Q. When we nail near the end of a piece, or nail or screw in the side edge, we often see a small split created by the fastener. Why is this and what can we do? With MDF, the fastener in an edge seems to create a bump in the surface of the board and also create a separation in the wood around the fastener.

A. When you put a nail or screw into the wood, the wood fibers or cells need to compress (or move aside) in order to make room for the fastener. However, wood is a pretty tough material. With woods that are light weight and therefore soft, the wood fibers (which are like miniature soda straws with a big air space in them) can squish fairly easily, especially when higher than 7 percent MC.

However, with dense woods including oak, beech, hard maple, ipe and hickory, the walls of the fibers are much thicker and the air space is much smaller, so compressibility is more difficult. The end result with dense woods is a split radiating out from the fastener; that is, the weak point is to develop a split to make room for the fastener rather than compress the cells.

Stated another way, the force that a nail or screw creates as it enters the wood is so large in dense woods that it may exceed the splitting strength of the wood; wood splitting strength is actually quite low, which is why it is fairly easy to split firewood unless the grain is interlocked. In fact, the truth is that a sharp chisel point on nails and the sharp point of the screw actually enhance the starting of the split. 

What to do

Nails. With nails, if we dull the sharp point so that nail actually tends to tear the fibers rather than split them, we can greatly reduce splitting without reducing fastener strength at all, especially when compared to a nail that split the wood.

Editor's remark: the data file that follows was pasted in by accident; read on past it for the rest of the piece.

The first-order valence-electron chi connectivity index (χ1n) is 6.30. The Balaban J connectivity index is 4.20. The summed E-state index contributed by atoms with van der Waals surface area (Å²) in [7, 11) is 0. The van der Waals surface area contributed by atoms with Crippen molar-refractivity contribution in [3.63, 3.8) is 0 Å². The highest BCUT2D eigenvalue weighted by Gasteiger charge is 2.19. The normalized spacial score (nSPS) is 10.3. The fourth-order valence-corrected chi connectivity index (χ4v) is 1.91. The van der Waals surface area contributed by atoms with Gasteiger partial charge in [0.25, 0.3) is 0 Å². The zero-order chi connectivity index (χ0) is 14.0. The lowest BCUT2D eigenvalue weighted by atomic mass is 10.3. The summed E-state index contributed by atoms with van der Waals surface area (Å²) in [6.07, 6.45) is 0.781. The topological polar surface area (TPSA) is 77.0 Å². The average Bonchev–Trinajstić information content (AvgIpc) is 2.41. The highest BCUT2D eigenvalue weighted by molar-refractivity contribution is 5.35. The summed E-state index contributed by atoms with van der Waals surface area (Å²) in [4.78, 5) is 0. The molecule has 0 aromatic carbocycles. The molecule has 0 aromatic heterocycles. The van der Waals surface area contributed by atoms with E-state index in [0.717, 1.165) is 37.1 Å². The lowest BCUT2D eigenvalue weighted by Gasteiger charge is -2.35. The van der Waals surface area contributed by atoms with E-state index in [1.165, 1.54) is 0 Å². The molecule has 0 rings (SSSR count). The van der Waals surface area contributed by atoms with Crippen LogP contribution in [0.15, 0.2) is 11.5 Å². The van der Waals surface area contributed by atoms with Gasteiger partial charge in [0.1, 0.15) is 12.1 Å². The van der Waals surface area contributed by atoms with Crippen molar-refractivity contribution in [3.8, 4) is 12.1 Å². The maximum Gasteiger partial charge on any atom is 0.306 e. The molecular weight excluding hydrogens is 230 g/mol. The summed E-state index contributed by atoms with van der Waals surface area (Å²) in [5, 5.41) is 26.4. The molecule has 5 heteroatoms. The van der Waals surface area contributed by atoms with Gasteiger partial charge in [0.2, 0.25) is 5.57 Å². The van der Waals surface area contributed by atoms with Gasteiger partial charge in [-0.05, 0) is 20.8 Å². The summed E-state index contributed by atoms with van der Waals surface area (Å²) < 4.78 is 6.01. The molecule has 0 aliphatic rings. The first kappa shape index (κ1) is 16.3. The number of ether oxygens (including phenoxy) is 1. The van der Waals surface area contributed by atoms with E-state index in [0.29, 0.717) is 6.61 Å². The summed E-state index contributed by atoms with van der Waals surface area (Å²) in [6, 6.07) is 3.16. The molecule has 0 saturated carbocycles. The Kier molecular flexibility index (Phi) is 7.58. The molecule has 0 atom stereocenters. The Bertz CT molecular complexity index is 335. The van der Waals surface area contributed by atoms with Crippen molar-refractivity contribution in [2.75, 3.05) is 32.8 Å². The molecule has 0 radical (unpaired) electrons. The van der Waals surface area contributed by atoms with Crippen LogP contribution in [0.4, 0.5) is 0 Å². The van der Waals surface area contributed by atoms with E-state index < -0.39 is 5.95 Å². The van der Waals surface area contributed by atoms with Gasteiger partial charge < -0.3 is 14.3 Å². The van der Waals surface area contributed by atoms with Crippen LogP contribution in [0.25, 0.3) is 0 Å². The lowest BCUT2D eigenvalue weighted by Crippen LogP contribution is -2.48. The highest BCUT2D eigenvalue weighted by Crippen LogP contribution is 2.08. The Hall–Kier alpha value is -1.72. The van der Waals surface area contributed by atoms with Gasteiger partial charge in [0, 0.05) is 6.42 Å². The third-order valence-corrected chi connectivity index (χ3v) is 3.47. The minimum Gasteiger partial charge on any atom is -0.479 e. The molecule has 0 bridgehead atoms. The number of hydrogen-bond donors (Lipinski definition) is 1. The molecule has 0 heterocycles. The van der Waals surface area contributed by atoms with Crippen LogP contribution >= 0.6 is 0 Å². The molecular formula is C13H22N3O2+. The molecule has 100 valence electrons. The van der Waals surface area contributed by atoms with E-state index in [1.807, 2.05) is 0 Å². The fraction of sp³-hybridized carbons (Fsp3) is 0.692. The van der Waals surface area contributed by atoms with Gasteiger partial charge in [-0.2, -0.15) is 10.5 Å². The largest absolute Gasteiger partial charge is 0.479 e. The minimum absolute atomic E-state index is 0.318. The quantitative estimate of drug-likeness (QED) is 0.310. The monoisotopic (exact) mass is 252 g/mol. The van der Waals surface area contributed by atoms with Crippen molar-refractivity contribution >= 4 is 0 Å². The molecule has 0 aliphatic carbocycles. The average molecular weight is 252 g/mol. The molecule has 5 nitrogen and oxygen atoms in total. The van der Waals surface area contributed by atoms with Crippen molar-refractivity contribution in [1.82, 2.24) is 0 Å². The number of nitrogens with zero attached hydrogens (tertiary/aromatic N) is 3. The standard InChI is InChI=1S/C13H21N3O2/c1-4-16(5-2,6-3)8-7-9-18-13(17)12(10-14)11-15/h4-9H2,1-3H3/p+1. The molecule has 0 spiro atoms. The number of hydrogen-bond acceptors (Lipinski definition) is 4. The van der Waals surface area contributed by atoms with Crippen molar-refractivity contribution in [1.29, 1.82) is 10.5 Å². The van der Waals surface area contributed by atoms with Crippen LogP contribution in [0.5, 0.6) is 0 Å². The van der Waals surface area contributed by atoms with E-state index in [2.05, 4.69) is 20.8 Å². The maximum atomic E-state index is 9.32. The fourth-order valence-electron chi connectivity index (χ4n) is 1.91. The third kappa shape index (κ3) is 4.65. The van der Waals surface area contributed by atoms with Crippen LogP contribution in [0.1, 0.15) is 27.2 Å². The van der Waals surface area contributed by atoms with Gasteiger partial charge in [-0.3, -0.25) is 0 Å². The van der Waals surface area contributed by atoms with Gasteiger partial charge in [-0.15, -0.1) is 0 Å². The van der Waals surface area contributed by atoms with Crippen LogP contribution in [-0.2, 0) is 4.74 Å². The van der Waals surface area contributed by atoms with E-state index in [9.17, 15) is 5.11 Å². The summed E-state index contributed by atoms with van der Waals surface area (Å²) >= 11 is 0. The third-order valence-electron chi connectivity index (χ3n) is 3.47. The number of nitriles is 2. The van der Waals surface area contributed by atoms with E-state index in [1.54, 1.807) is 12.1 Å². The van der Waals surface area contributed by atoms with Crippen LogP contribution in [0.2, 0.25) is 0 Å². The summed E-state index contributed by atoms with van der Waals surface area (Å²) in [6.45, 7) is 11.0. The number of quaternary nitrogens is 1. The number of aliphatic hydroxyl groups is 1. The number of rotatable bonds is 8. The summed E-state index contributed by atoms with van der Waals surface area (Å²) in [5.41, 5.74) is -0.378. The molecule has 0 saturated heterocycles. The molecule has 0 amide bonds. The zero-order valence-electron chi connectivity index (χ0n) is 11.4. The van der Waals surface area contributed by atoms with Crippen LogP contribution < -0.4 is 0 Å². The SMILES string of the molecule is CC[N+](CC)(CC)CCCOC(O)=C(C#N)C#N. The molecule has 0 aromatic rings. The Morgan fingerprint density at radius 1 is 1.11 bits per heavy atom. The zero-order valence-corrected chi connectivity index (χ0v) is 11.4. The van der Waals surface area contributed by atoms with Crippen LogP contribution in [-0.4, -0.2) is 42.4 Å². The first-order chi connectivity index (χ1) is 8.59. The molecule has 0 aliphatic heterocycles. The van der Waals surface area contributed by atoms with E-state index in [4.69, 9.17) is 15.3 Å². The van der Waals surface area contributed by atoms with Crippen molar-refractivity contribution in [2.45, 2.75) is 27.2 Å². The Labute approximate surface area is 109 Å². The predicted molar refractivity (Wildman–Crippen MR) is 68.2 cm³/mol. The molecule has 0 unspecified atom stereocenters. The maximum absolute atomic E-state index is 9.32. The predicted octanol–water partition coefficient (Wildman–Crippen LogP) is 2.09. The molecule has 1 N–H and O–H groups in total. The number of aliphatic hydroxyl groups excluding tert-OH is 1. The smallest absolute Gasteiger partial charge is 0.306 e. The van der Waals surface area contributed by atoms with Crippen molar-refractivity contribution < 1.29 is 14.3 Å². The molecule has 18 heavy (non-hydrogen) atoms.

The best way to deal with the risk of splitting is to predrill the hole for the nail; the hole is called a lead hole. For nails, the suggested lead hole diameter is 90 percent of the nail shank diameter. In fact, a lead hole provides slightly more resistance to withdrawal that a nail driven without a hole.

Screws. For screws in low to medium density solid wood, the lead hole should be less than about 90 percent of the root or shank diameter; the shank or root diameter does not include the threads. In essence, when the hole is almost as big as the shank, it is the threads that are cutting into the wood and “grabbing on.” 

For dense woods, the lead hole can be as large as the root diameter, and the withdrawal strength will still be excellent. 

For screws in particleboard, lead holes are smaller than with solid wood: 50 to 90 percent of the root; lower density boards need smaller lead holes. I was unable to find guidelines for MDF, probably because special fastening jigs or systems work so much better.

Gene Wengert, “The Wood Doctor” has been training people in efficient use of wood for 35 years. He is extension specialist emeritus at the University of Wisconsin-Madison.

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